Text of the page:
Vicki and Leonard take on Iran

After the death of their son, they set out to create financial deterrents against terror.

eisenfeld 298.88 (photo credit: Eisenfeld Family)
eisenfeld 298.88
(photo credit: Eisenfeld Family)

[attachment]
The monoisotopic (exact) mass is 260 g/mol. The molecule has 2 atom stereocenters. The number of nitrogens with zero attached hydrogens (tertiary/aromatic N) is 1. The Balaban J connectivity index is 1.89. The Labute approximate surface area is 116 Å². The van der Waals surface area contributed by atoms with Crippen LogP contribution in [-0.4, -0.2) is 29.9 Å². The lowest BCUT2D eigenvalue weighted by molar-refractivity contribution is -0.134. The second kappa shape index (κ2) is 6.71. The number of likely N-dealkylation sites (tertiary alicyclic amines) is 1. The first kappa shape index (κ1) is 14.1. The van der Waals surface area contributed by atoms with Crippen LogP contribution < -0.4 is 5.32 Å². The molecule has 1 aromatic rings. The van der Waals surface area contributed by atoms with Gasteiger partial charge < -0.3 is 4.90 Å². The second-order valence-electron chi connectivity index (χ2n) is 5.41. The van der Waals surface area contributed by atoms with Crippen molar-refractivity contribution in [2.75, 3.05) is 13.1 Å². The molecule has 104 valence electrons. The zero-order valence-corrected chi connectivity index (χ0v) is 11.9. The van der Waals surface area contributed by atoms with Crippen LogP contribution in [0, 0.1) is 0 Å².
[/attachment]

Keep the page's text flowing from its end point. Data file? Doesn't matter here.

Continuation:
In the beginning, everybody told them they were wasting their time. "You're crazy," Vicki Eisenfeld recalls being warned, over and over. "Nothing will come of it." But 10 years after Vicki and Leonard Eisenfeld's son Matt, 25, a Yale graduate and rabbinical student, was murdered along with his fiancee Sara Duker in a No. 18 bus on Jerusalem's Jaffa Road, their dogged struggle against the Hamas terror group that killed him, and against the Iranian government that trained and financed those behind this and so many bombings, doesn't look quite so foolhardy anymore. There are even those who wonder whether it might help expedite regime change in Teheran. "We had the choice of doing nothing or doing something," says Leonard simply, sitting alongside his wife on the sofa of their home in West Hartford, Connecticut. And that was no choice at all. So they set out to create what Leonard calls "a financial deterrent to terrorism." Adds Vicki: "We were looking for a civil way" to take on the bombers and their sponsors. "No physical aggression. Using the law the way it is meant to be used." The words and the way she delivers them are strikingly gentle, determinedly civilized - and thus make all the more resounding a contrast to the death-cult aggression that stole away their son and his wife-to-be, and plunged the family into this unholy maelstrom. The extraordinary progress the Eisenfelds have made has its roots in the garrulousness of Hassan Salameh, the Hamas operative who organized the February 25, 1996, attack. Not long after the blast, Salameh was shot by an Israeli soldier and arrested as he attempted to flee from a West Bank roadblock. Now serving 46 life terms in a Negev jail, Salameh explained every aspect of the bombing and its planning - from the time he joined Hamas, through his terror training, to the logistics of the attack and the recruitment of the bomber. Crucially for the purposes of the Eisenfelds' legal action, he conclusively described Iran's direct role, detailing how he was smuggled out of Gaza into Egypt, to Sudan, and, via an Iranian army plane, onto a terror training base outside Teheran and back again with instructions for his bombing campaign. In Iran, "We trained in weapons, setting explosives, ambush," Salameh is quoted as having said under questioning. "We had 10 instructors, all Iranian." "Hamas claimed responsibility for the bombing," says Leonard Eisenfeld. But through Salameh, "we were able to demonstrate that he was trained, armed and funded by Iran." Yitzhak Rabin had been killed less than four months before the bombing, which was one of four attacks in little over a week that took some 60 innocent lives. Says Leonard Eisenfeld: "Shimon Peres told me that the Iranians had set out to destabilize Israel in the wake of the assassination." In what was by no means the only bitter irony of this whole tragic affair, it turned out the bomb that killed Matt, Sara and 24 other people on that bus was American-made - containing plastic explosive produced exclusively for the US Department of Defense. It was originally placed into a land mine designed to destroy Soviet T-54 tanks, given to Egypt as part of US military aid, deployed in a Sinai minefield, and stolen. "Evidently Iran doesn't only train suicide bombers," says the Eisenfelds' lawyer Steven Perles acidly. "It trains land-mine defusers. They got a mine out of the ground in Sinai and used it to kill a bus full of people in Jerusalem." The information Salameh volunteered ultimately helped the Eisenfelds' legal team obtain a judgment in the US courts for both punitive and compensatory damages against the Iranian government. Collection, however, was a whole other story. Along with the Dukers and the Flatow family - Alisa Flatow, a Brandeis student from New Jersey, was murdered in a bus bombing in the Gaza Strip in 1995 - the Eisenfelds received a relatively small proportion of the sums awarded, with those moneys raised against Iranian assets that have been frozen by the US government. They've used some of that payment for charitable contributions and to fund various scholarship programs. But the three families' efforts to obtain what may now total up to $900 million in outstanding damages has been hampered in the US, again ironically, by the State Department. Speaking by phone from Washington, Perles recounts that the legal team identified a US real-estate development firm with considerable assets that turned out to be wholly owned by the Iranian government. But the bid to seize its funds was stymied by a State Department contention that the company in question could not be held liable "since it was not managed on a daily basis by the government in Teheran," says Perles exasperatedly. (Somewhat incomprehensibly, this State Department intervention on behalf of Iran came less than 90 days after President Bush had memorably placed Iran on the "axis of evil.") "It's absurd that we can't get to those surreptitious assets," says Perles, adding firmly, "There's legislation working its way through Congress now that'll rectify that." RATHER THAN wait for the completion of the tortuous process, however, the lawyers have looked further afield of late, with remarkable success. To Europe, in fact, where Perles says the Iranian government has an estimated $50 to $80 billion in assets. A few months back, they managed to get the Italian courts to "domesticate" the US court ruling in the case - "a procedure," says Perles, "under which the Italian court essentially adopted the judgment as its own." Why would the Italians do that? "Because," says Perles, "they sometimes have cases of their own that need to be domesticated in the US." A combination of self-interest and morality, then? "You might say that." For five weeks earlier this year, moreover, an Italian court went so far as to freeze certain Iranian assets as it deliberated over whether they could be attached and used to cover the damages. "The Iranians had been arrogant about the whole affair until then," says Perles. "But now they were angry, which is how they should be. We heard that they had trouble paying salaries in some of their investment arms [because of the frozen accounts], and even at their embassy." After an Italian Foreign Ministry intervention not dissimilar to that of the State Department in the US court process, the Italian court rejected this first attachment effort. But Perles and the Eisenfelds are characteristically undeterred. "That the judgment has been domesticated is irreversible," Perles stresses. "The latest ruling is two steps back after 20 forward. "We've been required to put down some more paperwork in Teheran, and then we'll go back. We'll say to the Italians that we want the assets of this Iranian government-owned bank, that Iranian government-owned real estate company." The only way for the Iranians to evade the process, says the lawyer, is for them to empty all the relevant bank accounts. But not just in Italy. "If one EU member domesticates, we ought to be able to enforce it across the EU," he says. That's certainly the intention. "Will it cripple the Iranian government if we manage to win $700-$800 million outstanding to us?" Perles answers his own question: "No. Will it embarrass them? Yes." And there is, appallingly, no shortage of other such potential cases. "Lots of US nationals have been killed by Iranian-backed terror," he notes grimly. "Iran is the epicenter of state terror." In fact, he goes on, "We have a case that's been running for three or four years on behalf of 200 families of US marines killed in the 1983 Beirut bombings. We've had 800 witnesses testify to date. Iran has already lost in the battle over its liability. And we're talking seriously big numbers" in potential damages. This time he asks me the question: "Will that be embarrassing for the Iranian government?" "More than embarrassing," I venture. "It might actually hurt." BUT WOULD even a series of massive damages awards, and a proven international legal route for collecting them, truly serve as the Eisenfelds' hoped-for deterrent to terror? Might it conceivably impact on Iranian funding for Hamas? Might it, as Vicki Eisenfeld puts it, "spare other families the kind of anguish that we've been through, of losing our son and his fiancee"? Perhaps. And perhaps not. But blazing the legal trail certainly beats doing nothing. "Hamas says it's not going to quit?" notes Vicki. "Well, neither will we. And I don't mean in the financial, legal battle. I mean in the war for our culture, for who we are."